Fifty-five years ago, the Rev. Joseph A. De Laine and some of his followers in this South Carolina town decided they’d had enough. Enough walking or catching their children a ride several miles for school, since no bus was provided for black children. Enough of a high school principal they believed was corrupt. Enough of a bad education at the hands of white leaders who happened to be their neighbors and bosses.
They met in the churches of Summerton and the flat farmland around Clarendon County, and their courage helped propel the legal movement for equality in American precollegiate education.
With the filing in 1950 of Briggs v. Elliott, a lawsuit that was the first of four consolidated into Brown v. Board of Education of Topeka, families from this little town would make their mark on history. The battle they started here with petitions in the late 1940s helped desegregate public schools and paved the way for the Civil Rights Act of 1964.
What it did not do was change the way Summerton educates its young people.
Here in this birthplace of the school desegregation movement, integration has failed. Fifty years after the U.S. Supreme Court’s decision in the Brown case—and more than three decades after many South Carolina public schools integrated—black and white students in Summerton mostly do not mix.
Only 2 percent of the students in Summerton’s public schools are white—a percentage that has not changed much in 30 years. They number about two dozen of the more than 1,100 students in the town’s public schools, in a county where about 60 percent of the residents are black.
The vast majority of white students here attend Clarendon Hall, a small, private academy that opened in the mid-1960s for white families ready to flee the public schools as implementation of the Brown decision finally arrived.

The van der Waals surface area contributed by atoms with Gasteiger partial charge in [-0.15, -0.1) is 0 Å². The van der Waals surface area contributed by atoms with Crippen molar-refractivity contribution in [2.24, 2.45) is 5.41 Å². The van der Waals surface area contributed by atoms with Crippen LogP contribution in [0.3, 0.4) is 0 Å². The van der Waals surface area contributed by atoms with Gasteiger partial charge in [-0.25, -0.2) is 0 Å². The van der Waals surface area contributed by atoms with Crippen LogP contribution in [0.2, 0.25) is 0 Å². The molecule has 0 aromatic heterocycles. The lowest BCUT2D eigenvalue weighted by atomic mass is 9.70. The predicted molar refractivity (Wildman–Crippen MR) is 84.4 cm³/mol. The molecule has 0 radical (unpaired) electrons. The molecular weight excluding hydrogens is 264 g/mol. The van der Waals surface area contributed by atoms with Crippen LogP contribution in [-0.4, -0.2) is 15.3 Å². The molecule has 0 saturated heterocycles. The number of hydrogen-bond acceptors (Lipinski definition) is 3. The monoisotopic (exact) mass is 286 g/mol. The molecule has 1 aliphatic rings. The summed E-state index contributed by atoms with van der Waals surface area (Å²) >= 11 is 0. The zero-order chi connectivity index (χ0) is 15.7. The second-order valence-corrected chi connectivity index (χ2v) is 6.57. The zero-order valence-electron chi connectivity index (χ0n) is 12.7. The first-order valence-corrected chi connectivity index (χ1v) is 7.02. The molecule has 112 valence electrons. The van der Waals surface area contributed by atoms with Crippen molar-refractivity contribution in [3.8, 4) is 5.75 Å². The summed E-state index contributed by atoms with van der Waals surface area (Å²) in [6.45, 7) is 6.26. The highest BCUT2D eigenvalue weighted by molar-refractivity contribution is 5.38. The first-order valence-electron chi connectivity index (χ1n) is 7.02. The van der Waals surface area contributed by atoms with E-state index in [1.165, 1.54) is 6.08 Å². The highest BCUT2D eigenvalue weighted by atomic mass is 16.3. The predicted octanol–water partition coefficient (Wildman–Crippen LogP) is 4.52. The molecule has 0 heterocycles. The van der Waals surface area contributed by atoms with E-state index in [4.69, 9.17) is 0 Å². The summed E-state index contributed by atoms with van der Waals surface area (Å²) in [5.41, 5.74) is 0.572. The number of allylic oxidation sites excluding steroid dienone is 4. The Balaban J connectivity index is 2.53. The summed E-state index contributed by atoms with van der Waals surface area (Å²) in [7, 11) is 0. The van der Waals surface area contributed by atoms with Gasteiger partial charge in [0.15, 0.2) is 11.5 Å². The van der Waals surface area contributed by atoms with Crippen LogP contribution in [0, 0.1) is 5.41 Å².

The public and private schools operate in a town with two stoplights and only 900 people, where fears and resentments stirred by the desegregation case still linger. Some residents here lament that the economy and local society have changed little since De Laine and his flock dared to challenge Summerton’s separate, unequal way of life.
Howard Sterling’s 2nd graders at the public St. Paul Primary School gasped when a visitor told them that it was once against the law for black and white students to attend school together.
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A few mouths dropped open as they listened to stories about De Laine, who once led parent meetings at a church within walking distance of their school outside Summerton. The De Laine family’s home burned while firemen watched, and the minister and teacher fled South Carolina in 1955 after he returned gunfire aimed at his house. Later a minister in New York state, he would be a wanted man in his home state for decades.
A boy in Sterling’s class raised his hand to ask: “That really happened?”
Each one of the 20 or so children in the teacher’s summer school class was African-American. “An integrated system would be stronger,” says Patricia R. Middleton, the African-American principal at St. Paul Primary.